Friday, December 7, 2012

Best of Ants 2012

Alright I do this every year. I go through the albums I made over the year on Ants, Bees, Butterflies, and Nature.

We start with an awful image of the forest floor I took back in March. Up in the trees the Winter Ants, Prenolepis imparis, were swarming. Normally they fly on the first warm day of the year above 70F, but this year they held off for some reason. Hidden among the leaf litter is a P. imparis queen and a few males. This sums up what a pain it is to find ants among leaves (and tall grass).

They're so much easier to photograph when they land on your arm.

The males swarm around trees and wait for new queens to arrive. I like this because she actually made it up the tree to a considerable height. The swarms go all the way up the tree and usually queens get tackled by so many males they don't make it past 6' up.

 
As plants leaf out, aphids, leaf hoppers, and scales become active and provide food for ants. In this case a Lasius alienus worker. This is on a redbud tree and I notice aphids seem to only take hold right at the node where the leaf attaches to the stem.

Stealing nectar from flowers is the other option. In this case it's the Odorous House Ant, Tapinoma sessile, which I've found to be notorious for stealing nectar. I find them in more flowers than any other species, even in those with noted defenses that evolved to prevent ants from stealing from their flowers.  

Aphids make ants so much easier to photograph. Any food really that has the ants holding still. Here a Camponotus sp. tends some on our grape vine.

This year also marked the first time I Hosted/Attended the First Annual New Jersey Ant Together. We came across a Camponotus americanus colony which I don't encounter as much as the brighter colored Camponotus castaneus. So that was nice.

The Formica exsectoides mounds we encountered were awesome! The largest were two mounds next to each other that had to be 3' worth of mounded soil. Their mounds lined a pathway of considerable length all they way down at the Turkey Swamp Park here in NJ.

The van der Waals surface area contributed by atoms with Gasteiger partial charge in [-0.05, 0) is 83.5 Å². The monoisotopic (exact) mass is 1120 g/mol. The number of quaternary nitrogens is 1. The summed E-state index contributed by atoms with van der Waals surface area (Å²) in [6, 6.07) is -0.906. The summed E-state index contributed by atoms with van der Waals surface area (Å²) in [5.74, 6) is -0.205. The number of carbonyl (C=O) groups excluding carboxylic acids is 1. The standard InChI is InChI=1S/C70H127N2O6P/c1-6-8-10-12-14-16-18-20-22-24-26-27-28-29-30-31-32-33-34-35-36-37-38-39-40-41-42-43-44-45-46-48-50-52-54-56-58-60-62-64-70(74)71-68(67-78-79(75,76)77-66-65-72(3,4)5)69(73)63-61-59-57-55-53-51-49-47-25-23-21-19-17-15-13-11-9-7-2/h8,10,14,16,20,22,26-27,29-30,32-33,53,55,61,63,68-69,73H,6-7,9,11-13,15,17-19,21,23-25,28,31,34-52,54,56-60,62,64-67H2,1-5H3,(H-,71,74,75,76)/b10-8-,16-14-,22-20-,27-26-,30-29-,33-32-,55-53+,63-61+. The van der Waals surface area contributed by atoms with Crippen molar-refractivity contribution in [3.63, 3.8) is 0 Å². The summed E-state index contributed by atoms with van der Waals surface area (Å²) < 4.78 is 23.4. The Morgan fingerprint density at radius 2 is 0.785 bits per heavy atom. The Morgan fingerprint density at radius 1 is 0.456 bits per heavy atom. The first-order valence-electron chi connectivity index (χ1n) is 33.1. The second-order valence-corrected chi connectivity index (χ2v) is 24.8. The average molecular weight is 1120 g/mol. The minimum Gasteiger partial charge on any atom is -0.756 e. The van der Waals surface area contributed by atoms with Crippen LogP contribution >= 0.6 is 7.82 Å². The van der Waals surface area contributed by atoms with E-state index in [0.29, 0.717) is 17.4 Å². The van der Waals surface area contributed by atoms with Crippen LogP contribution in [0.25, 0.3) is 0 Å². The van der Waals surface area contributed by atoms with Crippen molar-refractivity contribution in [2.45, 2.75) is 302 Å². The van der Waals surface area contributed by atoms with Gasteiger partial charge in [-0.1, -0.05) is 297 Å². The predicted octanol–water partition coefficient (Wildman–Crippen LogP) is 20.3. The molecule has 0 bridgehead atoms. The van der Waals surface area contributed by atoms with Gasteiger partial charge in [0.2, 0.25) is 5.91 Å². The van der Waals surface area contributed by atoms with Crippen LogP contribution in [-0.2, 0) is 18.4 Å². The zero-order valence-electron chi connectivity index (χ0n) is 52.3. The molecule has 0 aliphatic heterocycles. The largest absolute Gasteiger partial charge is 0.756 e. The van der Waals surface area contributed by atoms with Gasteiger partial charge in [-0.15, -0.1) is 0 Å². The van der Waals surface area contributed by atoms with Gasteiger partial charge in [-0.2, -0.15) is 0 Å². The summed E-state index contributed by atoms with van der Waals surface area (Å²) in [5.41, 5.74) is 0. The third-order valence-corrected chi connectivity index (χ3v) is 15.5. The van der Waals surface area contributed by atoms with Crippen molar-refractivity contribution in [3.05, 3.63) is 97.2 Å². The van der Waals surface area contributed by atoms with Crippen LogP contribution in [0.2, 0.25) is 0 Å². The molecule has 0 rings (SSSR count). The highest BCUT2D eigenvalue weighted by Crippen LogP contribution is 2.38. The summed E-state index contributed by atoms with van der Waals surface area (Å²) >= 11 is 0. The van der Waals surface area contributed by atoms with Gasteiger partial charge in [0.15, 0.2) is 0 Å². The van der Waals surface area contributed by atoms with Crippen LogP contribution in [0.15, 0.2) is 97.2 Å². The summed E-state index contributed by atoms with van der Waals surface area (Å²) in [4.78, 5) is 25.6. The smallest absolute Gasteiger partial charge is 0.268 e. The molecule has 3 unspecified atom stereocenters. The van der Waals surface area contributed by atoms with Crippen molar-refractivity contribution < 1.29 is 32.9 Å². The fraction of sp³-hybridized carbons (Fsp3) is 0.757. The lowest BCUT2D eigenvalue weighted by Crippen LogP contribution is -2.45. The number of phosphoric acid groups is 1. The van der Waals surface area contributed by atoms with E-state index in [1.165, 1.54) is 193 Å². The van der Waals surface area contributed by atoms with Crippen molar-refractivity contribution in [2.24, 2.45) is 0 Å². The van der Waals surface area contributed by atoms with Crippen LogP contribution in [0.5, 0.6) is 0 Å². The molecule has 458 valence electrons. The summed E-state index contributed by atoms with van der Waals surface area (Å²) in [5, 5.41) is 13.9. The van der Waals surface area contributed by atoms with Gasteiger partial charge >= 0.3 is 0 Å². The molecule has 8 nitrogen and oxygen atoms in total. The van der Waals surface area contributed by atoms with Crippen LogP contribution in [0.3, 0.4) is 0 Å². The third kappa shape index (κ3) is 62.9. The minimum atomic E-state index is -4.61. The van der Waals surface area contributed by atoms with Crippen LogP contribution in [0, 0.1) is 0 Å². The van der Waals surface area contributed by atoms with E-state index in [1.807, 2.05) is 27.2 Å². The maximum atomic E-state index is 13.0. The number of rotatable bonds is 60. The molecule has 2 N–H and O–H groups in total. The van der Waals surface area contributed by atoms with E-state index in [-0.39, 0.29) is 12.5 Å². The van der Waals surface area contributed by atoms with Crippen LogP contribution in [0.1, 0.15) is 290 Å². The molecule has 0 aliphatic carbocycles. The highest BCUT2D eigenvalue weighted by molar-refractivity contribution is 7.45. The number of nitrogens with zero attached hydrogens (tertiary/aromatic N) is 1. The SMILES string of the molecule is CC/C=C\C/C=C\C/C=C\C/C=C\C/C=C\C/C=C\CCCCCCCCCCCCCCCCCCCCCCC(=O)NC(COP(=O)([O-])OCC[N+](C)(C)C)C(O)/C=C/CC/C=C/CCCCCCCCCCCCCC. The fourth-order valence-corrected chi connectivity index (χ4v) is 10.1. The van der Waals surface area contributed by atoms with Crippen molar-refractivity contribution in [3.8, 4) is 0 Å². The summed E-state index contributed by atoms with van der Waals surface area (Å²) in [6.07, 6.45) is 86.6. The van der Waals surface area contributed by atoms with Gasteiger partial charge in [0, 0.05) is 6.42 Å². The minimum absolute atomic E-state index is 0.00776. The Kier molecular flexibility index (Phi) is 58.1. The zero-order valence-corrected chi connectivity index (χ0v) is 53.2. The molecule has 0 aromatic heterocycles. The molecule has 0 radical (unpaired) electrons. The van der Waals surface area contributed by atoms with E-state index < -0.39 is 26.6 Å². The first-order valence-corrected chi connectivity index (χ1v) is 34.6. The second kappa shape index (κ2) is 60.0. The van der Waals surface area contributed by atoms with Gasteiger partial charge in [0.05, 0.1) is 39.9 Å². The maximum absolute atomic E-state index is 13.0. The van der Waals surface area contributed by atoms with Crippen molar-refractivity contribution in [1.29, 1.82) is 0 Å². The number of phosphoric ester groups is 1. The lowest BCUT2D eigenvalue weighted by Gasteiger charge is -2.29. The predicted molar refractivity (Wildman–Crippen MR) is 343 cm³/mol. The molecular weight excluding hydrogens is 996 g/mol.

There were so many F. exsectoides workers pouring in and out of these mounds that you could actually hear the leaves rustling from them all rushing about.

Pheidole have always been a small mystery to me. Small ants in general always are. We have three species in New Jersey and they are all really tiny. This is a Pheidole bicarinata major worker. They're about three times as large as the workers which make them easier to identify of the three.

Pyramica is another rare ant almost never encountered. Seriously if you're not covered in chiggers, ticks, and poison ivy by the end then you're not looking hard enough typically. We found this colony under a rotten log that was near a creek and in a shady area. Apparently a problem with this species is they over heat easily in sunny spots so even dappled shade could be an issue for them. They're also predators of springtails so rotting plant matter is a must. I didn't expect to find an ant this cool after just 3 hours but there they were. I have occasionally found these in my yard.

Polyergus is another fun find. They're not "uncommon" but you don't find them everywhere. They're slave making ants of Formica species, which happen to make them very common all over the US and Canada. This was a first time encounter for me.

Amblyopone pallipes was another cool find, and a first for me. They're called Dracula Ants because they puncture their own developing brood in nonlethal ways to feed. Not a great photo at all compared to what's on the internet, but we held this thing for like 30 seconds before it crawled off and got lost in the pine brush.

This is a distorted angle but these are some of the specimens we collected while on the trip. 

The droughts of summer always limit ant activity but one thing I've always looked forward to is harvesting my Trillium seeds and presenting them to the ants. This year I got a lot more Camponotus castaneus workers at them than ever before. Nylanderia flavipes workers also showed up as they always do. You can really see the drastic difference in size between the two species.


I started work making my own key but never got around to finishing it. The project was going to be an interactive video on youtube where I'd have arrows and Annotation Boxes you could click on to take you elsewhere in the video. It's quite an undertaking and I'm not up to finishing it this year. Hopefully in the future something will come of it.


A Camponotus americanus worker on a Narrow Leaf Sunflower. Two of my most favorite things.

They were actually working tiny aphids but these weren't all that common on the plant. Despite the narrow leaves the aphids did a good job of hiding.

And the last ant photo I took this year that I'm really happy with is this Brachymyrmex queen and male, namely because of how tiny these ants are and how well this came out. 

2 comments:

  1. I think your Redbud "aphids" are actually treehopper nymphs. In fact, given the location, they may well be Enchenopa (which have cool-looking adults).

    I really enjoy your ant photos, and would love to see that identification video, if you ever do make it. I'm still generally stumped as to which species I have when I find ants.

    ReplyDelete
  2. The name of the article is best of ant 2012 and I will sat this article best for its images. They are really very beautiful.

    ant gel bait

    ReplyDelete